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Israeli domestic debate on war with Iran

MCT FORUM, By Chen Kane

The recent debate in Israel about the urgency of Iran’s nuclear threat and the wisdom of an Israeli military attack to counter it are historically unprecedented. While the debate among Israel’s leadership about action against Iran has gone on for years, until recently, the public and media have been shielded from the content of debate. The curtain has been increasingly drawn back since January 2011 when the outgoing head of Israel’s Mossad, Meir Dagan, called an Israeli military action “the stupidest thing I have ever heard.” Nearly a year later we are now witnessing a full blown public debate.

The debate about a military strike on Iran involves five fundamental issues. How urgent is a military attack? How effective could such an operation be? What are the consequences of a nuclear armed-Iran if all counter-measures fail? What are the regional consequences of a military action? How closely should Israel coordinate with the United States?

URGENCY OF AN ATTACK: Those that hold that the window of opportunity for military action is closing cite a November report by the U.N. International Atomic Energy Agency, the international community’s nuclear watchdog.

The IAEA report concluded that despite denials, Iran is working on the building blocks for making nuclear weapons. Iran also declared it is moving its centrifuge enrichment program to the holy city of Qom. Qom, located on a military base in a mountain, is a highly defensible location in Iran, a key to the calculus of those who concluded that the window of opportunity is rapidly closing. The location of the underground facility will further complicate any Israeli military operation and decrease the likelihood of how effective an attack could seriously damaging the nuclear site. Israeli President Shimon Peres offered his assessment that “the possibility of a military attack against Iran is now closer to being applied than the application of a diplomatic option.”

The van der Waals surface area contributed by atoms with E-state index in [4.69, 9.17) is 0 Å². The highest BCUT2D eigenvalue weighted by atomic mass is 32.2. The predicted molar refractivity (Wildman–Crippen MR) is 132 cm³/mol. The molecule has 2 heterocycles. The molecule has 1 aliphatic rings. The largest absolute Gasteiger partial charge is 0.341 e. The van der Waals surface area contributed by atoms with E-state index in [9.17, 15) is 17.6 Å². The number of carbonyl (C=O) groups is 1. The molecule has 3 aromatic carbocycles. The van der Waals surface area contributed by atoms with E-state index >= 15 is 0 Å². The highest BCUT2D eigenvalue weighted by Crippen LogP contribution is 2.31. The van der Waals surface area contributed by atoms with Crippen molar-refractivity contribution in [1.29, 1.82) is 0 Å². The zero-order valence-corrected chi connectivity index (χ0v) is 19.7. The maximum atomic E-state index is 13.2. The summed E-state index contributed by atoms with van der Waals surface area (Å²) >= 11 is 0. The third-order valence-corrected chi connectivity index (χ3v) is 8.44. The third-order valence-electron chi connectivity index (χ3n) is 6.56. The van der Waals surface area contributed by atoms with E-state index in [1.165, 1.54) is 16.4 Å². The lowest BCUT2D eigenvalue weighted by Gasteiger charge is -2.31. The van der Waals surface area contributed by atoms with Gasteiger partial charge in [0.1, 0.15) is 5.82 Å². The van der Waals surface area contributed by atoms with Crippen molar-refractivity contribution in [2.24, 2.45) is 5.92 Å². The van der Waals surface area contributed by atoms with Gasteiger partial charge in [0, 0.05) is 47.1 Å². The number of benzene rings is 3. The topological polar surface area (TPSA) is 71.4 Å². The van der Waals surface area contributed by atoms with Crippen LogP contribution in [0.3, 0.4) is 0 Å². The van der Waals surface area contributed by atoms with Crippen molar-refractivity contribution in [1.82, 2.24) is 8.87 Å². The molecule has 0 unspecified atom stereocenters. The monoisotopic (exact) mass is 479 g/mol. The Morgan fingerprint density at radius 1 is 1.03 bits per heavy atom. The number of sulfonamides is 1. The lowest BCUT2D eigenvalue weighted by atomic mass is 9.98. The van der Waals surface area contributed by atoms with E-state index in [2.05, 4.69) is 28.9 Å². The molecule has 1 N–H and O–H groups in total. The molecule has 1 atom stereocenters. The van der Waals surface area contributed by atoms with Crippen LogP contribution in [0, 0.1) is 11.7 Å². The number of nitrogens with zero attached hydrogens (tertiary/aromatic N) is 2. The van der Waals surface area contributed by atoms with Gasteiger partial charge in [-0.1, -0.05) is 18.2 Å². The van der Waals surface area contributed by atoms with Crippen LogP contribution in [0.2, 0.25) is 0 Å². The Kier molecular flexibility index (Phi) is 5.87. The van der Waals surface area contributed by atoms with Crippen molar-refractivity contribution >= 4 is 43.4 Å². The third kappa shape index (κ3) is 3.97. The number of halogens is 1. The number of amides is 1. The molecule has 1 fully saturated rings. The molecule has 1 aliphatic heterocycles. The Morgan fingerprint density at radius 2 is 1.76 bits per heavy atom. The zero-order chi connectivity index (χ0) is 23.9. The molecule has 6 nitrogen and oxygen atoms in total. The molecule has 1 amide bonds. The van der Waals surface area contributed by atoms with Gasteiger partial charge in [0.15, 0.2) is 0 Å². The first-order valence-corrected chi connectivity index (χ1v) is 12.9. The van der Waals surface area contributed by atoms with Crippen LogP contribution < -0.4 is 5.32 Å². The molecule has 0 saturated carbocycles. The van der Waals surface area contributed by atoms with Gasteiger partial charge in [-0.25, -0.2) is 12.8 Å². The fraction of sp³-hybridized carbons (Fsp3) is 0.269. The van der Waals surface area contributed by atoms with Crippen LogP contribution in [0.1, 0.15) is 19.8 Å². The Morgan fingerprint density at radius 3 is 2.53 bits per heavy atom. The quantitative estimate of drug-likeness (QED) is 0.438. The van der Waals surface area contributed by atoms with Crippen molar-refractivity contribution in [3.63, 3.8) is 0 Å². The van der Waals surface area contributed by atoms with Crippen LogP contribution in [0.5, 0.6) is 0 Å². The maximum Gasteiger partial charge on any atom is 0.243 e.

On the other side, those who reject the urgency of military attack believe that it is better to use diplomatic negotiations, covert operations, intercepting the import of key components to Iran, and pushing for harsher sanctions to delay Iran’s program.

EFFECTIVENESS OF AN ATTACK: Both those in Israel that support and oppose military action believe that an attack would be very complicated, and that it may not stop Iran’s nuclear program. At best, many believe an attack can only slow down Iran’s program, but could not stop it. Nevertheless, those who support military action believe that even just delaying the program a few years may allow time for Iran’s regime to change. They hope that a new regime might be willing to give-up the weapons program or be more amendable to a negotiated agreement with Israel and others, and honor it.

Those who oppose military action are concerned about the complexity of such an attack. It is said Israel (and others) do not know the location of all the targets in Iran. The potential target sites are well dispersed across Iran, with several located in urban civilian populations. The presence of American forces in the gulf threatens possible Iranian retaliation against them. They also believe that even a new Iranian regime will likely want to keep the nuclear program, and would keep their option to develop nuclear weapons open. They are concerned that a war will rally the Iranian people around the regime and the nuclear program, and may even push Iran to withdraw from the nuclear Nonproliferation Treaty, and openly pursue nuclear weapons.

CONSEQUENCES OF A NUCLEAR ARMED-IRAN: This aspect of the debate relates to whether a nuclear-armed Iran would constitute a threat to the existence of Israel or just an added danger. Those who believe a nuclear armed-Iran constitutes “existential threat” to Israel cite Iran’s Supreme Leader Ayatollah Ali Khamenei threatening statements about Israel’s existence and Iranian President Mahmoud Ahmadinejad denial that the Holocaust ever occurred. Further, Tehran has developed the Shahab-3 missile with a range of more than 900 miles, making it capable of reaching every Israeli city if it so chose. Within this camp, many question the assumption that deterrence or containment against Iran will work the same way as it did between the United States and the Soviet Union during the Cold War or even as well as it has more recently between Pakistan and India.